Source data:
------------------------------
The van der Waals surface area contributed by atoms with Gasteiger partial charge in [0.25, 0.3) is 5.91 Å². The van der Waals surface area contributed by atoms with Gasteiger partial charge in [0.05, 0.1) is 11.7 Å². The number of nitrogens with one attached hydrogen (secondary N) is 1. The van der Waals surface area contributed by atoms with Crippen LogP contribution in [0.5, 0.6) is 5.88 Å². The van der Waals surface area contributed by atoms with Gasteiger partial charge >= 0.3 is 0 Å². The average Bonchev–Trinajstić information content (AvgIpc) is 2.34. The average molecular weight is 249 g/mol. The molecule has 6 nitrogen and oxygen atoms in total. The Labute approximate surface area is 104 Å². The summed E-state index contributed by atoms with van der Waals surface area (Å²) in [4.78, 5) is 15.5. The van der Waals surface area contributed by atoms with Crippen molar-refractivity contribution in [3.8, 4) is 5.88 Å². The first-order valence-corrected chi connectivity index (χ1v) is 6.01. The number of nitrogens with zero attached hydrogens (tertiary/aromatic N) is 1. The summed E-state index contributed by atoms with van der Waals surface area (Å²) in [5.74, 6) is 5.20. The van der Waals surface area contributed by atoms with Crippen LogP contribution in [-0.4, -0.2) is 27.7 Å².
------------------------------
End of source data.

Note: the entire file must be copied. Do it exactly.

The van der Waals surface area contributed by atoms with Gasteiger partial charge in [0.25, 0.3) is 5.91 Å². The van der Waals surface area contributed by atoms with Gasteiger partial charge in [0.05, 0.1) is 11.7 Å². The number of nitrogens with one attached hydrogen (secondary N) is 1. The van der Waals surface area contributed by atoms with Crippen LogP contribution in [0.5, 0.6) is 5.88 Å². The van der Waals surface area contributed by atoms with Gasteiger partial charge >= 0.3 is 0 Å². The average Bonchev–Trinajstić information content (AvgIpc) is 2.34. The average molecular weight is 249 g/mol. The molecule has 6 nitrogen and oxygen atoms in total. The Labute approximate surface area is 104 Å². The summed E-state index contributed by atoms with van der Waals surface area (Å²) in [4.78, 5) is 15.5. The van der Waals surface area contributed by atoms with Crippen molar-refractivity contribution in [3.8, 4) is 5.88 Å². The first-order valence-corrected chi connectivity index (χ1v) is 6.01. The number of nitrogens with zero attached hydrogens (tertiary/aromatic N) is 1. The summed E-state index contributed by atoms with van der Waals surface area (Å²) in [5.74, 6) is 5.20. The van der Waals surface area contributed by atoms with Crippen LogP contribution in [-0.4, -0.2) is 27.7 Å².